Patricia Willems Papenfuss, Jour ’61
When Winona, Minn., was devastated by more than 15 inches of rain and massive flooding last summer, Patricia and Jerry Papenfuss raced to their radio station studios to respond to the need.
“The challenge was to gather staff to work through the night and the next day,” Patricia says. “Phone service was down in some areas, bridges were down and roads had collapsed. Seven deaths and hundreds of destroyed and damaged homes later we were in the thick of a major community need. While keeping the business functioning and normal programs running, we needed to find out who needed help and who could help.”
Their five Winona radio stations played a vital role in the clean-up efforts.
“Our job was to facilitate these efforts by informing the residents of resources available and letting them know about the heroes in the trenches cleaning the mud out of their homes, feeding the suddenly homeless and rounding up livestock,” Patricia says. “People needed to know where they could take a shower, when the local grocery store will be open again, when the water was safe to drink, how to safely clean up and rebuild.”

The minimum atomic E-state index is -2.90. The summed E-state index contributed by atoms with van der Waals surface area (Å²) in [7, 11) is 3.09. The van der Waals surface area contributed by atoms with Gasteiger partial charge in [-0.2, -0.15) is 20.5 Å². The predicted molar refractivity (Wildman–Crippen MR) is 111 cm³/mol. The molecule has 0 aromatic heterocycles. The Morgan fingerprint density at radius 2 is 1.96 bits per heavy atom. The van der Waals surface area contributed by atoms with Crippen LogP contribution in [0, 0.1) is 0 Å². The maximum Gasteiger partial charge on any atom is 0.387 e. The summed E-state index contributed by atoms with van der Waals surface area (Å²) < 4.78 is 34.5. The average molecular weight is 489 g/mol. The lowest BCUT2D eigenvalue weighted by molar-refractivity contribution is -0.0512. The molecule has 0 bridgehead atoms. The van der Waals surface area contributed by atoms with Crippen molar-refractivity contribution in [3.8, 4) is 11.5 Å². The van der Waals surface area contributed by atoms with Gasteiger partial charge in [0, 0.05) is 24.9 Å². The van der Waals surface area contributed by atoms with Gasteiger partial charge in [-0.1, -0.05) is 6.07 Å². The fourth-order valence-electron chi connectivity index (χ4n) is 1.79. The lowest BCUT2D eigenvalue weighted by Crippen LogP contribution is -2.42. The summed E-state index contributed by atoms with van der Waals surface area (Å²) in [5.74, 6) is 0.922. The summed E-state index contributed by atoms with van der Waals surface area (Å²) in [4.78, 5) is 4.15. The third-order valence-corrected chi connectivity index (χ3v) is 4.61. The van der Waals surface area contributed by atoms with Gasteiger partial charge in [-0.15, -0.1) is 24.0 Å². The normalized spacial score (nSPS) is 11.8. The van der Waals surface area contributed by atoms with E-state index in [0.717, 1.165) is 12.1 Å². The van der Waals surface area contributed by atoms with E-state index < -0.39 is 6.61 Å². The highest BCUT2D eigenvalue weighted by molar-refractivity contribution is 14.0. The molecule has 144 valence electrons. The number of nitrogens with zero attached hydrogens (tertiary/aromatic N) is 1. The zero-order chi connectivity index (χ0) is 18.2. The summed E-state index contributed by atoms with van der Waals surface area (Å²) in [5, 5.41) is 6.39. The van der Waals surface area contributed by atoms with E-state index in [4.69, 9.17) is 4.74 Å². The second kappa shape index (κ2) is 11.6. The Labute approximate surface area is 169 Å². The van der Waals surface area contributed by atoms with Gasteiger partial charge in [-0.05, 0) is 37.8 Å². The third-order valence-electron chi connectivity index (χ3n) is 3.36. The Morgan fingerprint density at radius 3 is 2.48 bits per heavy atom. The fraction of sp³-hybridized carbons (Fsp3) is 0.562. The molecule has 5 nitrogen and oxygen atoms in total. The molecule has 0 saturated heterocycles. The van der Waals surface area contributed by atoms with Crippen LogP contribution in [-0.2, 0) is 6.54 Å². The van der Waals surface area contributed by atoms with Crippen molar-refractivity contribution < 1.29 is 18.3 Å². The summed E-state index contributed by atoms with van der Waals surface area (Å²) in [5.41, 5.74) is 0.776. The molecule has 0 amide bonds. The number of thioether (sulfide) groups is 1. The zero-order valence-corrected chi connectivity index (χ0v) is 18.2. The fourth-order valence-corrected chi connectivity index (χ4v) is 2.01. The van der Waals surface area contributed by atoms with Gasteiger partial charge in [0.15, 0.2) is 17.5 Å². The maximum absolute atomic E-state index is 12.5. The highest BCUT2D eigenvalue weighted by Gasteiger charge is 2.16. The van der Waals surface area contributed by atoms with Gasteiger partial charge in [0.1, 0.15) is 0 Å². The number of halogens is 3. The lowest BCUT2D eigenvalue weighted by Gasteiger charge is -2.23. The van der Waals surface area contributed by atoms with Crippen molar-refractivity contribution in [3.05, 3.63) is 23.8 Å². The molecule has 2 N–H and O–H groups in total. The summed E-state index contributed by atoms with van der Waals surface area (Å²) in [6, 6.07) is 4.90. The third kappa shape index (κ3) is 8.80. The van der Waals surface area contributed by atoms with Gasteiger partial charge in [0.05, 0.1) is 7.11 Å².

The intimate connection with the community is one reason that they have stayed committed to small-market radio. The couple own 14 small- and medium-sized radio stations in the Midwest. From humble beginnings — including an office that consisted of a card table in the hallway — they have developed the Result Radio Group into one of the most important broadcasting companies in Minnesota. In 2006, they were inducted into the Museum of Broadcasting Hall of Fame.
The values that have shaped Patricia’s broadcasting career have their roots at Marquette. “This was a time of my life to explore my values and what I would make a commitment to,” she says. “I went to Marquette on a very tight budget, even taking a year off to earn enough for the next year’s tuition. I learned that money could not control my life. That had the effect of granting me the freedom to take risks and to reach for ideals. It forced me to know who I was and learn to project myself according to the values I chose.”